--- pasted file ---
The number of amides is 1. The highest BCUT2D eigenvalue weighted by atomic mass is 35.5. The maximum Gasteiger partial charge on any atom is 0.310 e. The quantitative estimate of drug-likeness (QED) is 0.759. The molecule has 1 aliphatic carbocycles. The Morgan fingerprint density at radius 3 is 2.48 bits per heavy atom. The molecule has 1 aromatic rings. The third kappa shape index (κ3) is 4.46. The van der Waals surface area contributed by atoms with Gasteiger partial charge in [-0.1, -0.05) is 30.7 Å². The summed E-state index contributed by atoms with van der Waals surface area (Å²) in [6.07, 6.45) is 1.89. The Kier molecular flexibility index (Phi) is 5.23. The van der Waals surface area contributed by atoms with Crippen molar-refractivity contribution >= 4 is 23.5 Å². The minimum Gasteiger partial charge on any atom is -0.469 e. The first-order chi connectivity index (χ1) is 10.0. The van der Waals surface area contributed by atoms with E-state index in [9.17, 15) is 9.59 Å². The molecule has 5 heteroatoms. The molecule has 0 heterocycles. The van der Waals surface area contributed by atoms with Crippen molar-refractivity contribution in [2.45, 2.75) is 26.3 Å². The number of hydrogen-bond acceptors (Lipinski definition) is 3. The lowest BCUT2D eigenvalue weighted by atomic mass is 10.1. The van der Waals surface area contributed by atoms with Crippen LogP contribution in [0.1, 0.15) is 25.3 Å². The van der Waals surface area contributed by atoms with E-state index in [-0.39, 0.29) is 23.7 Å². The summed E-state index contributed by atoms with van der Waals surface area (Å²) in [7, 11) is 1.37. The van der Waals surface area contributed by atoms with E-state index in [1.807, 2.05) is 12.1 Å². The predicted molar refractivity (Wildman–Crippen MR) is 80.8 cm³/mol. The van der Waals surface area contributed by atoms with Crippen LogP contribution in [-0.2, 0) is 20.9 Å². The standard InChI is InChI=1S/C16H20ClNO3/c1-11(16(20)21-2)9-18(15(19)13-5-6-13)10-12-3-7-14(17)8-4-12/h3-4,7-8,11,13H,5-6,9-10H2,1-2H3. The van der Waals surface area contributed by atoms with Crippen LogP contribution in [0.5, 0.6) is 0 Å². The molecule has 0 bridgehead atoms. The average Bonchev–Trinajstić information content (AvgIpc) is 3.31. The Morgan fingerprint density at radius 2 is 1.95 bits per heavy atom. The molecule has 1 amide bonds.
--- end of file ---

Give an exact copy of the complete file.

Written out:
The number of amides is 1. The highest BCUT2D eigenvalue weighted by atomic mass is 35.5. The maximum Gasteiger partial charge on any atom is 0.310 e. The quantitative estimate of drug-likeness (QED) is 0.759. The molecule has 1 aliphatic carbocycles. The Morgan fingerprint density at radius 3 is 2.48 bits per heavy atom. The molecule has 1 aromatic rings. The third kappa shape index (κ3) is 4.46. The van der Waals surface area contributed by atoms with Gasteiger partial charge in [-0.1, -0.05) is 30.7 Å². The summed E-state index contributed by atoms with van der Waals surface area (Å²) in [6.07, 6.45) is 1.89. The Kier molecular flexibility index (Phi) is 5.23. The van der Waals surface area contributed by atoms with Crippen molar-refractivity contribution >= 4 is 23.5 Å². The minimum Gasteiger partial charge on any atom is -0.469 e. The first-order chi connectivity index (χ1) is 10.0. The van der Waals surface area contributed by atoms with E-state index in [9.17, 15) is 9.59 Å². The molecule has 5 heteroatoms. The molecule has 0 heterocycles. The van der Waals surface area contributed by atoms with Crippen molar-refractivity contribution in [2.45, 2.75) is 26.3 Å². The number of hydrogen-bond acceptors (Lipinski definition) is 3. The lowest BCUT2D eigenvalue weighted by atomic mass is 10.1. The van der Waals surface area contributed by atoms with Crippen LogP contribution in [0.1, 0.15) is 25.3 Å². The van der Waals surface area contributed by atoms with E-state index in [-0.39, 0.29) is 23.7 Å². The summed E-state index contributed by atoms with van der Waals surface area (Å²) in [7, 11) is 1.37. The van der Waals surface area contributed by atoms with E-state index in [1.807, 2.05) is 12.1 Å². The predicted molar refractivity (Wildman–Crippen MR) is 80.8 cm³/mol. The van der Waals surface area contributed by atoms with Crippen LogP contribution in [-0.2, 0) is 20.9 Å². The standard InChI is InChI=1S/C16H20ClNO3/c1-11(16(20)21-2)9-18(15(19)13-5-6-13)10-12-3-7-14(17)8-4-12/h3-4,7-8,11,13H,5-6,9-10H2,1-2H3. The van der Waals surface area contributed by atoms with Crippen LogP contribution in [0.5, 0.6) is 0 Å². The molecule has 0 bridgehead atoms. The average Bonchev–Trinajstić information content (AvgIpc) is 3.31. The Morgan fingerprint density at radius 2 is 1.95 bits per heavy atom. The molecule has 1 amide bonds.